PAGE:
Greenville Man Goes From Homeless To Helping Feed Homeless

GREENVILLE, S.C. (AP) — A South Carolina man who used to be homeless, sometimes going days without a meal and begging for food, is now helping feed homeless people he was once living among.

WSPA-TV reports that John “Redd” Martin, of Greenville, and his wife Cassandra run an organization called Sunday Dinner Inc. where they feed homeless people meals on Sundays. For Martin, the group's mission stems from his very real memories and experiences of being homeless.

“I remember days where I had to eat out of trash cans,” Martin told WSPA-TV.

Martin met his wife Cassandra six years ago. Martin was still homeless at the time but said Cassandra showed him love. He said he had started using drugs and alcohol when he was 13 and had previously attempted suicide. But when he met his future wife he said: “She made me feel different.”

The two began volunteering together at a recovery house for men and during that time his wife relayed how she and her family had always spent Sunday dinners with their grandmother who cooked. That sparked the concept of cooking Sunday meals for homeless people.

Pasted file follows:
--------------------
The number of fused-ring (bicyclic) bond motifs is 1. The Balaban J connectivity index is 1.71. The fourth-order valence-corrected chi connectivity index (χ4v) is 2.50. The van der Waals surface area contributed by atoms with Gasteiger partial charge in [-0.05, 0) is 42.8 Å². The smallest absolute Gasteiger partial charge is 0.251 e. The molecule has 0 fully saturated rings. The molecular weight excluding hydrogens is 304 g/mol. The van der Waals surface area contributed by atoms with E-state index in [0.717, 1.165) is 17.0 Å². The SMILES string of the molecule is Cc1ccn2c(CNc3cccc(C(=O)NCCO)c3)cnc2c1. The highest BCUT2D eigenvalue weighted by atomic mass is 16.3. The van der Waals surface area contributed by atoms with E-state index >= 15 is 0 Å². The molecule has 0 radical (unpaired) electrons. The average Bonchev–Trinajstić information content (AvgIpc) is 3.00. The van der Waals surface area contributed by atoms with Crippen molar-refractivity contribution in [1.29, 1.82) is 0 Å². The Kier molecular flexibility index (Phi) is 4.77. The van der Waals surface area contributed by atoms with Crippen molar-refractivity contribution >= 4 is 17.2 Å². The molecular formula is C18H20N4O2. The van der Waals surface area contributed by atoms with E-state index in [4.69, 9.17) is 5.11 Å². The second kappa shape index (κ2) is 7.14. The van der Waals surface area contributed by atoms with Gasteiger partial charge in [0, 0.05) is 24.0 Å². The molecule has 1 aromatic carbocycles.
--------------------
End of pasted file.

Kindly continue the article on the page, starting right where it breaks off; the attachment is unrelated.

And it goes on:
Now they and several volunteers feed about 125 plates of food to homeless people in Greenville. His wife does the cooking and volunteers help box it up and deliver the meals. The group also provides items such as toiletries or helps them do their laundry or take them to the Department of Motor Vehicles or various medical appointments.

“We ride around town, go to places where I used to be homeless at and where the people are,” Martin told the station. “And these people, they’re people. And they’re God’s people. And we just love them and we show them that they’re human.”

Volunteers who assist the group say it has been eye-opening to them to meet homeless people and hear about their experiences. Many talk about how it's changed their perception of homeless people.

Volunteer Rebekah Davis told the station that before she started volunteering there she thought people were homeless by choice. Through her volunteer work she's met people who work five days a week but still don't make enough money to live.

“They are hard workers. They’re human just like we are. I think it’s very important that we treat them like humans and let them know that they are loved," she said.